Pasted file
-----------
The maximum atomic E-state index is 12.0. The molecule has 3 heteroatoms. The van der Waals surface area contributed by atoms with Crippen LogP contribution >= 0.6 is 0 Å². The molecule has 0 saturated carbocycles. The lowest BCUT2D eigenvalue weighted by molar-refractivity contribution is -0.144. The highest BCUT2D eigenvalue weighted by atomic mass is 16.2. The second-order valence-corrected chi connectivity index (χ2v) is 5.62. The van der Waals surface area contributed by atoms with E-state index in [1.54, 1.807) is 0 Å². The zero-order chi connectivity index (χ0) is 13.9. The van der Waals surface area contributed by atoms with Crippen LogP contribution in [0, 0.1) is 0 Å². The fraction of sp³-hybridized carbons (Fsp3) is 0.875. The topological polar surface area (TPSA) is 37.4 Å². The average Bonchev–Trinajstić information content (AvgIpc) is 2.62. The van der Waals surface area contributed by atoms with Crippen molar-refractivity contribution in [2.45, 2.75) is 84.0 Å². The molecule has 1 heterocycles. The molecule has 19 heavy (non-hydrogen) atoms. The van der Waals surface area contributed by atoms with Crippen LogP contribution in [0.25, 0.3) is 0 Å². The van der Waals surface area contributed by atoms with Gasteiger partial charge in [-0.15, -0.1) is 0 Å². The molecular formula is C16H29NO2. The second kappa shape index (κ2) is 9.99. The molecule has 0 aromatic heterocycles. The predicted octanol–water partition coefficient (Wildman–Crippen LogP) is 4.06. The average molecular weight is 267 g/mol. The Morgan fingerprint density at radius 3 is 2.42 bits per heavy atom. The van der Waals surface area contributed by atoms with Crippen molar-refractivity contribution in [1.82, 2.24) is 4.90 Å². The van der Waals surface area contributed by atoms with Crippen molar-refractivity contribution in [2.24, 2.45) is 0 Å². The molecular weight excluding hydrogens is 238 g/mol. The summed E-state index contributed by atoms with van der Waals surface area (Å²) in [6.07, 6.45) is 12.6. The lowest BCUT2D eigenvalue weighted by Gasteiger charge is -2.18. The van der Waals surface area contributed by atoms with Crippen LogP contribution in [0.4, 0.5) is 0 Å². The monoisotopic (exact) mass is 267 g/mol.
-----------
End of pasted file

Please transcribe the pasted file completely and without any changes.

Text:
The maximum atomic E-state index is 12.0. The molecule has 3 heteroatoms. The van der Waals surface area contributed by atoms with Crippen LogP contribution >= 0.6 is 0 Å². The molecule has 0 saturated carbocycles. The lowest BCUT2D eigenvalue weighted by molar-refractivity contribution is -0.144. The highest BCUT2D eigenvalue weighted by atomic mass is 16.2. The second-order valence-corrected chi connectivity index (χ2v) is 5.62. The van der Waals surface area contributed by atoms with E-state index in [1.54, 1.807) is 0 Å². The zero-order chi connectivity index (χ0) is 13.9. The van der Waals surface area contributed by atoms with Crippen LogP contribution in [0, 0.1) is 0 Å². The fraction of sp³-hybridized carbons (Fsp3) is 0.875. The topological polar surface area (TPSA) is 37.4 Å². The average Bonchev–Trinajstić information content (AvgIpc) is 2.62. The van der Waals surface area contributed by atoms with Crippen molar-refractivity contribution in [2.45, 2.75) is 84.0 Å². The molecule has 1 heterocycles. The molecule has 19 heavy (non-hydrogen) atoms. The van der Waals surface area contributed by atoms with Crippen LogP contribution in [0.25, 0.3) is 0 Å². The van der Waals surface area contributed by atoms with Gasteiger partial charge in [-0.15, -0.1) is 0 Å². The molecular formula is C16H29NO2. The second kappa shape index (κ2) is 9.99. The molecule has 0 aromatic heterocycles. The predicted octanol–water partition coefficient (Wildman–Crippen LogP) is 4.06. The average molecular weight is 267 g/mol. The Morgan fingerprint density at radius 3 is 2.42 bits per heavy atom. The van der Waals surface area contributed by atoms with Crippen molar-refractivity contribution in [1.82, 2.24) is 4.90 Å². The van der Waals surface area contributed by atoms with Crippen molar-refractivity contribution in [2.24, 2.45) is 0 Å². The molecular weight excluding hydrogens is 238 g/mol. The summed E-state index contributed by atoms with van der Waals surface area (Å²) in [6.07, 6.45) is 12.6. The lowest BCUT2D eigenvalue weighted by Gasteiger charge is -2.18. The van der Waals surface area contributed by atoms with Crippen LogP contribution in [0.4, 0.5) is 0 Å². The monoisotopic (exact) mass is 267 g/mol.